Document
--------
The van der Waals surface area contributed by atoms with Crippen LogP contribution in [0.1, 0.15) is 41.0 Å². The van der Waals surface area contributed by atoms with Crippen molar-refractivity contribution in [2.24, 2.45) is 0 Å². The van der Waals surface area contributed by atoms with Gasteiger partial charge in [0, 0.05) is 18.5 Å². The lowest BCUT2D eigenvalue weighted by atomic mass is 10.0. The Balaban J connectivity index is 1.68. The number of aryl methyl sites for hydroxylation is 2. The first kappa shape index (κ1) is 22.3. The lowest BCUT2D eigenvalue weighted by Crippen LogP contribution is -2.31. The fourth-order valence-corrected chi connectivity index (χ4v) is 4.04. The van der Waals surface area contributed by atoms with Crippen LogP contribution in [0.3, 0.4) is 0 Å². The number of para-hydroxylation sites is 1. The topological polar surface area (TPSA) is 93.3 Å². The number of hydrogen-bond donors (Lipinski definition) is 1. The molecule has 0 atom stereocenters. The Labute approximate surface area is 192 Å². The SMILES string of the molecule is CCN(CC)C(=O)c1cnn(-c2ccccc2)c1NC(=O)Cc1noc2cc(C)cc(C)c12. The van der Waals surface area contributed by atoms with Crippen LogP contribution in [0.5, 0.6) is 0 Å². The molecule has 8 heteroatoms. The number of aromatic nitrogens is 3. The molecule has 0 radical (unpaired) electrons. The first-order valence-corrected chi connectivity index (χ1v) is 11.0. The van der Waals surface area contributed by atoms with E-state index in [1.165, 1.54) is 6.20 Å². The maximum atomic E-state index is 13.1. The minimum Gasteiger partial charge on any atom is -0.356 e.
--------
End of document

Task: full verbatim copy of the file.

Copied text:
The van der Waals surface area contributed by atoms with Crippen LogP contribution in [0.1, 0.15) is 41.0 Å². The van der Waals surface area contributed by atoms with Crippen molar-refractivity contribution in [2.24, 2.45) is 0 Å². The van der Waals surface area contributed by atoms with Gasteiger partial charge in [0, 0.05) is 18.5 Å². The lowest BCUT2D eigenvalue weighted by atomic mass is 10.0. The Balaban J connectivity index is 1.68. The number of aryl methyl sites for hydroxylation is 2. The first kappa shape index (κ1) is 22.3. The lowest BCUT2D eigenvalue weighted by Crippen LogP contribution is -2.31. The fourth-order valence-corrected chi connectivity index (χ4v) is 4.04. The van der Waals surface area contributed by atoms with Crippen LogP contribution in [0.3, 0.4) is 0 Å². The number of para-hydroxylation sites is 1. The topological polar surface area (TPSA) is 93.3 Å². The number of hydrogen-bond donors (Lipinski definition) is 1. The molecule has 0 atom stereocenters. The Labute approximate surface area is 192 Å². The SMILES string of the molecule is CCN(CC)C(=O)c1cnn(-c2ccccc2)c1NC(=O)Cc1noc2cc(C)cc(C)c12. The van der Waals surface area contributed by atoms with Crippen LogP contribution in [0.5, 0.6) is 0 Å². The molecule has 8 heteroatoms. The number of aromatic nitrogens is 3. The molecule has 0 radical (unpaired) electrons. The first-order valence-corrected chi connectivity index (χ1v) is 11.0. The van der Waals surface area contributed by atoms with E-state index in [1.165, 1.54) is 6.20 Å². The maximum atomic E-state index is 13.1. The minimum Gasteiger partial charge on any atom is -0.356 e.